When I was a fresh-faced developer, I wanted to do everything from scratch. Perhaps that was because it gave me an opportunity to learn, but also because I always found myself trying to find the perfect solution for the problem. Later on in my career, I realized that we can alter the problem to fit a preconceived solution (or in this case, plugin).

You’re Two Things Now: Businessman (or woman) and Your Own Top Worker

Let’s face facts now: most of the money that freelancers are after lies in the hands of small to medium sized business owners. Small to medium sized business owners are the backbone of the economy, but more importantly the easiest clients to find and convert. There are less decision makers in the process of hiring vendors — many times only the sole proprietor will actually decide which developer to use for their next web project. This means a lower barrier to acquiring them as customers. In later chapters, we will discuss how to come across these clients and how to ensure they choose you over the next guy.

We Must Set Aside Our Preconceptions

Developers are often very high on coding semantically. That is, programming software and websites with a clean codebase and using the latest technology. I have the same mentality. It’s the mark of a good developer to always want to hone their craft and do their best work. But the mark of a good businessman is to generate as much profit as possible, and sometimes these two visions cannot coexist. In order to take on more work and churn out more completed (and paid for) projects, a good businessman/developer must find ways to optimize not their codebase, but their workflow. Chipotle wouldn’t be nearly as fast (Chipotle is fast?) if it didn’t have a standardized production line. Satisfaction wouldn’t be high with their burritos if you couldn’t view the progress through each step. These are principles that we can use to create our own workflow for new web projects.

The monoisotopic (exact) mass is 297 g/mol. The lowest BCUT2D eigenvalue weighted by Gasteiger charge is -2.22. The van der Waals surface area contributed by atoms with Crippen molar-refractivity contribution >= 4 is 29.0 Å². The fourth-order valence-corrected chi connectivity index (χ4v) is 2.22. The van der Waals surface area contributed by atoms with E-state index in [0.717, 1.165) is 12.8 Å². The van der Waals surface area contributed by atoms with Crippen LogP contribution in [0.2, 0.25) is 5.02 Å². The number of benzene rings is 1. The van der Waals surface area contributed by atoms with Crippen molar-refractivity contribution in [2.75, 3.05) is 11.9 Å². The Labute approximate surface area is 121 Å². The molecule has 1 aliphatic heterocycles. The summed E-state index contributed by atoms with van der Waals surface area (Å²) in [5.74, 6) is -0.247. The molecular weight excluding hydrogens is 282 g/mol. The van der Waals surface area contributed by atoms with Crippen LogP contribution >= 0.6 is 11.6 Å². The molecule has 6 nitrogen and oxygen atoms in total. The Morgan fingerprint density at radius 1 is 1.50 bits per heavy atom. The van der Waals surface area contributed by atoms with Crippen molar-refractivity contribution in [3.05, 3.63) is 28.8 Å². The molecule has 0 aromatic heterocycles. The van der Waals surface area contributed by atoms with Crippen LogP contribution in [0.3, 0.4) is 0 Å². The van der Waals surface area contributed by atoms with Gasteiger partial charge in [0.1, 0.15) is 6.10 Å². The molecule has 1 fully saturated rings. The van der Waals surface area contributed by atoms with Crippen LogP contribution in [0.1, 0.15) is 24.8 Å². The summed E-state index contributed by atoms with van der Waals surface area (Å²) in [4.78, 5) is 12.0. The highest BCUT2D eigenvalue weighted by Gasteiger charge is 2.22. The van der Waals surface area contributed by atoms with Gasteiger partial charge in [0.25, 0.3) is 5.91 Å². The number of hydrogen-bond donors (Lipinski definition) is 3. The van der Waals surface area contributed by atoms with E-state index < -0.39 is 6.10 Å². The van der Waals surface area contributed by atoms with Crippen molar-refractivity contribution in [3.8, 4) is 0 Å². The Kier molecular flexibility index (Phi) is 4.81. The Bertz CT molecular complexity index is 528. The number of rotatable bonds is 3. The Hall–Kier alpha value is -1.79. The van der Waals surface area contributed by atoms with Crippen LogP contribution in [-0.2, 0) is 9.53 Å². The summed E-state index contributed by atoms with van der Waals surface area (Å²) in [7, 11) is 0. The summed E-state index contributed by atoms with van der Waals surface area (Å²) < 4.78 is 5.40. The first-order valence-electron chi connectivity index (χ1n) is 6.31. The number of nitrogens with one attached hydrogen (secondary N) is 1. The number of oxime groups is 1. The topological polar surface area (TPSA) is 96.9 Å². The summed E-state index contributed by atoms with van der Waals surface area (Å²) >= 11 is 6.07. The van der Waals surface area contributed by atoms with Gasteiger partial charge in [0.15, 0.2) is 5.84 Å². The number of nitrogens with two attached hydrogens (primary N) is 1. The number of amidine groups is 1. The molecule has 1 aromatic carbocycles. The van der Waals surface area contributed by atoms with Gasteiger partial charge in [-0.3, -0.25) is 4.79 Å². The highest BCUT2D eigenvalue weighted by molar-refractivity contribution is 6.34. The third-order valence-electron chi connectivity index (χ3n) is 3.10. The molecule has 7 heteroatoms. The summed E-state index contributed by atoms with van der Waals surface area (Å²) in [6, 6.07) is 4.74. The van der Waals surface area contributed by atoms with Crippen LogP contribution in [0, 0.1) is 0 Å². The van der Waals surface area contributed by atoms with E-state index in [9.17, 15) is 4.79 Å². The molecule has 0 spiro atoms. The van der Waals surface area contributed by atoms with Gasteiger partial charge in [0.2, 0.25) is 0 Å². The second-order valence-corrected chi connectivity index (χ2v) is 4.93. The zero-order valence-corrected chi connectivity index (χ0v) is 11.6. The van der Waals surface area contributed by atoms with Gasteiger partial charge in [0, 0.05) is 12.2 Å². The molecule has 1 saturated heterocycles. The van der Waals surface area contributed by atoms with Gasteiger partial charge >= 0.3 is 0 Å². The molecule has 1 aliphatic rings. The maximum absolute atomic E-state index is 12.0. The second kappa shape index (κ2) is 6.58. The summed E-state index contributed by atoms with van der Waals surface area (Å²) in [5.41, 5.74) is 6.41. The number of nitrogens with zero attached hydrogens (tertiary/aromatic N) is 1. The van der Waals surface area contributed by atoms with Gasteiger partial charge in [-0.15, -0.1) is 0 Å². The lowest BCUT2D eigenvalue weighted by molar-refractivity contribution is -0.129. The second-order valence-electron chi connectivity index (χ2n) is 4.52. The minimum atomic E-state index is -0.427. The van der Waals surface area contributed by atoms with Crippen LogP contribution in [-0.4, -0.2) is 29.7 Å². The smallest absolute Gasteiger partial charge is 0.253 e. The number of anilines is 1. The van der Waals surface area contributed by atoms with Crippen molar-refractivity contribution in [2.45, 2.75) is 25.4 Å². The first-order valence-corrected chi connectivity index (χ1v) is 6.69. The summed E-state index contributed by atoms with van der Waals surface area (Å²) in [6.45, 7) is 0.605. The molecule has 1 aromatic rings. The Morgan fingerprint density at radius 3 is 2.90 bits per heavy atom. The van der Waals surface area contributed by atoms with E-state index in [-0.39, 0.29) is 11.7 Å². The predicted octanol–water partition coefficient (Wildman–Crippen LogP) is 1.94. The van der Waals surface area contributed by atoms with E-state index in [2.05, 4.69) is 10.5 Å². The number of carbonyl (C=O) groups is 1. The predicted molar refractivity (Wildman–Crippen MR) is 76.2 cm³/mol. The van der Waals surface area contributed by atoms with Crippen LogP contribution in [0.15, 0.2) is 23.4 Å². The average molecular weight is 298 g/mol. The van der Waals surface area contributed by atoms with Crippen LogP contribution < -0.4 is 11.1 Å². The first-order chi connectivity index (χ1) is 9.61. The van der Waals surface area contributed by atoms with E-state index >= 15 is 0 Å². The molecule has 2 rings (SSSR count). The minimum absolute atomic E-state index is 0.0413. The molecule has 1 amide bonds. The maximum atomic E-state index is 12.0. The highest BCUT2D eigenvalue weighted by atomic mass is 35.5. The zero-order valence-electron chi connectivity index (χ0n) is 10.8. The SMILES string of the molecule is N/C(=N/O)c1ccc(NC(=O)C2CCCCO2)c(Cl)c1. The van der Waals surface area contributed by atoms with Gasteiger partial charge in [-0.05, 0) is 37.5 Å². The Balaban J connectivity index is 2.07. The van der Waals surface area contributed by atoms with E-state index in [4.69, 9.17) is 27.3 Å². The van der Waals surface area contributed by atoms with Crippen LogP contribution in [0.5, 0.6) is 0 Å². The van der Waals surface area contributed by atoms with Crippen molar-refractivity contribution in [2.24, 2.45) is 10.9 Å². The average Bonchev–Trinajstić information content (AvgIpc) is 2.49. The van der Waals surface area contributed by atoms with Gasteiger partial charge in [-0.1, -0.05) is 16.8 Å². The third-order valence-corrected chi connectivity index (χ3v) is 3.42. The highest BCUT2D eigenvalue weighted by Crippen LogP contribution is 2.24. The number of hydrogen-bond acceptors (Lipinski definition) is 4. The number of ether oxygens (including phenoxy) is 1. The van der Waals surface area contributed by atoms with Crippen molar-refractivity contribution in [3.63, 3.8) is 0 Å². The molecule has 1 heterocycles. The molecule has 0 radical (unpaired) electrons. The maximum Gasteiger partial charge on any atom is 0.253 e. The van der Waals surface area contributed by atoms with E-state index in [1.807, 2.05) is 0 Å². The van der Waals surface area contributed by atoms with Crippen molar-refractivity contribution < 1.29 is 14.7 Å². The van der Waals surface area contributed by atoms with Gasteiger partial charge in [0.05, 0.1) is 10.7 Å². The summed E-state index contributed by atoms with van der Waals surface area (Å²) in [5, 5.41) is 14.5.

A good developer doesn’t yield to the times. They continue to learn and grow, even after “making it”. But we can’t let the act of learning become at odds with growing our business. I’m not saying that you shouldn’t do that — you definitely should! I’m just saying that you shouldn’t do it at the expense of your business. Freelancing and being both the business owner and the primary worker is often a daunting task. These are two completely different skillsets that you must acquire and master — both are equally important. We need to begin thinking not in terms of learning for learning’s sake, but learning in order to enhance the capabilities and functionality of our business. The business cycle is quick — growing demand for websites today means that tomorrow there will be a period of uncertainty and recession. That’s why it is important that you focus totally on growing your business today — in the year 2015, this plan is ripe for executing.

Allen Gingrich

Author Allen Gingrich

Allen has worked on the web for over a dozen years. Like many young entrepreneurs, he began with a small workspace in his basement, where he eventually formed Ideas and Pixels. The rest, well, is history. Allen enjoys fine wines, weight training, and beautiful, semantic code.